David Ferriero (pictured), the Archivist of the United States, during questioning by Rep. Tim Walberg (R-Mich.) of the House Committee on Oversight and Government Reform. The loss of Lerner's potentially sensitive emails is just the latest development in the evolving story that has grown from revelations of almost certainly politically motivated scrutiny of small-government and Tea Party groups by the tax agency.The Internal Revenue Service (IRS) "did not follow the law" when it failed to report the loss of emails belonging to Lois Lerner, the former director of the IRS Exempt Organizations Unit, and the recycling of her hard drive, rendering recovery impossible. That's according to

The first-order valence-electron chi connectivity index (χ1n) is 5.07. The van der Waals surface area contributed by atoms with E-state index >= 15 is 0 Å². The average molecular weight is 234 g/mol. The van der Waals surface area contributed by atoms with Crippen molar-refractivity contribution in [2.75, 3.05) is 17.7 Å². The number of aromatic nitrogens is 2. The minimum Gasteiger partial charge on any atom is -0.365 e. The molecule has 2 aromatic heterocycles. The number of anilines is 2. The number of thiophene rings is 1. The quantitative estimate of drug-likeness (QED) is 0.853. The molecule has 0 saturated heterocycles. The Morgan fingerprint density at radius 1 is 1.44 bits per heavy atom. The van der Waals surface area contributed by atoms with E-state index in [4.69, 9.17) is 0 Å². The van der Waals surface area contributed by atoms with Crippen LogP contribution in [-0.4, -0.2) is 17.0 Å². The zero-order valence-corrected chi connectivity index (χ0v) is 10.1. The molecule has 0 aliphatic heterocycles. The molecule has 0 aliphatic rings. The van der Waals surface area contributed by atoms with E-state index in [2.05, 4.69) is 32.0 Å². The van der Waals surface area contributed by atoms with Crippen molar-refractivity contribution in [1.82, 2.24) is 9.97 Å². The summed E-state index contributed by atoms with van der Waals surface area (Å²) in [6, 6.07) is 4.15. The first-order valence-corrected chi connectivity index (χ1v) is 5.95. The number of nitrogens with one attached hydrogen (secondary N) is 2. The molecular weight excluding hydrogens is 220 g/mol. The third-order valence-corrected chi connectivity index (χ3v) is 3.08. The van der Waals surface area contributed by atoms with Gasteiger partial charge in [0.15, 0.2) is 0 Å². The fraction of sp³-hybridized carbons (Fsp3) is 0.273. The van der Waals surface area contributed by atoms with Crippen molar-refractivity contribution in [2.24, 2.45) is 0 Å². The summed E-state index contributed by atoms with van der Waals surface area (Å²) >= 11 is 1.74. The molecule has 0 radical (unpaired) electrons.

The entire exchange is below:
Walberg: Thank you Mr. Chairman, Mr. Ferriero, just to review a bit in your testimony, you state that when agencies become aware of unauthorized destruction of federal records that they are required to report the incidents to the Archives. At any time in 2011, through last Monday, did the IRS report any loss of records related to Lois Lerner?
Walberg: Is it fair to say that the IRS broke the Federal Records Act?
Ferriero: They are required, any agency is required to notify us when they realize they have a problem that could be destruction or disposal, unauthorized disposal.
Walberg: But they didn’t do that?
Ferriero: That's right.
Walberg: Did they break the law?
Ferrerio: I'm not a lawyer.
Walberg: But you administer the Federal Records Act.
Ferriero: I do.
Walberg: If they didn't follow it, can we safely assume they broke the law?
Ferriero: They did not follow the law.
76 percent of Americans think the destruction of the emails was deliberate, while just 12 percent are convinced by the dog-ate-my-homework claim that it was an accident.According to Fox News polling,
Deliberate or not, the IRS, which is so zealous in enforcing the tax code, apparently managed to break the law regarding retention of federal records.